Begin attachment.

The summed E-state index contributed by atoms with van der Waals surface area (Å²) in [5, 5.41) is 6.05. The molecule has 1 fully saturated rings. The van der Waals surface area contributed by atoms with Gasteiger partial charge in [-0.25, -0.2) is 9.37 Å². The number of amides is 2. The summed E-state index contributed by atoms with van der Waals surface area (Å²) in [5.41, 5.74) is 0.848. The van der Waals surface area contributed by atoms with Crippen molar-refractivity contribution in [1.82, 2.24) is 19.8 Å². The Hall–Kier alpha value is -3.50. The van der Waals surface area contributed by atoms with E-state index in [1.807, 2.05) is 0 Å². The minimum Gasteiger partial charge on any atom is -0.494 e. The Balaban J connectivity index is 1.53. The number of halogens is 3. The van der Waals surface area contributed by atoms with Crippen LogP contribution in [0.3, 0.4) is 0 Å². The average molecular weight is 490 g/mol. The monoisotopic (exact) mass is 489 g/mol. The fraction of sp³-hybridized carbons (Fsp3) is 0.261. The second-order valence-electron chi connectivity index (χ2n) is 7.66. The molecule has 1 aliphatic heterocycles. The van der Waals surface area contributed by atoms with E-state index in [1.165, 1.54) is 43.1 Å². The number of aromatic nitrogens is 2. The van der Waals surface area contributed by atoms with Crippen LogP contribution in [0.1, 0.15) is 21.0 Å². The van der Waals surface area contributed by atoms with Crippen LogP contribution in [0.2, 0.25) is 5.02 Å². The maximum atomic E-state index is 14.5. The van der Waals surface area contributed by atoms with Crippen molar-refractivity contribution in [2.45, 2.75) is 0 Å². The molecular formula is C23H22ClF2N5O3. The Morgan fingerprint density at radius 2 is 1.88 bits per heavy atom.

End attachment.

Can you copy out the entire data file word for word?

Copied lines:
The summed E-state index contributed by atoms with van der Waals surface area (Å²) in [5, 5.41) is 6.05. The molecule has 1 fully saturated rings. The van der Waals surface area contributed by atoms with Gasteiger partial charge in [-0.25, -0.2) is 9.37 Å². The number of amides is 2. The summed E-state index contributed by atoms with van der Waals surface area (Å²) in [5.41, 5.74) is 0.848. The van der Waals surface area contributed by atoms with Crippen molar-refractivity contribution in [1.82, 2.24) is 19.8 Å². The Hall–Kier alpha value is -3.50. The van der Waals surface area contributed by atoms with E-state index in [1.807, 2.05) is 0 Å². The minimum Gasteiger partial charge on any atom is -0.494 e. The Balaban J connectivity index is 1.53. The number of halogens is 3. The van der Waals surface area contributed by atoms with Crippen LogP contribution in [0.3, 0.4) is 0 Å². The average molecular weight is 490 g/mol. The monoisotopic (exact) mass is 489 g/mol. The fraction of sp³-hybridized carbons (Fsp3) is 0.261. The second-order valence-electron chi connectivity index (χ2n) is 7.66. The molecule has 1 aliphatic heterocycles. The van der Waals surface area contributed by atoms with E-state index in [1.165, 1.54) is 43.1 Å². The number of aromatic nitrogens is 2. The van der Waals surface area contributed by atoms with Crippen LogP contribution in [0.1, 0.15) is 21.0 Å². The van der Waals surface area contributed by atoms with Crippen LogP contribution in [0.2, 0.25) is 5.02 Å². The maximum atomic E-state index is 14.5. The van der Waals surface area contributed by atoms with Crippen molar-refractivity contribution in [2.45, 2.75) is 0 Å². The molecular formula is C23H22ClF2N5O3. The Morgan fingerprint density at radius 2 is 1.88 bits per heavy atom.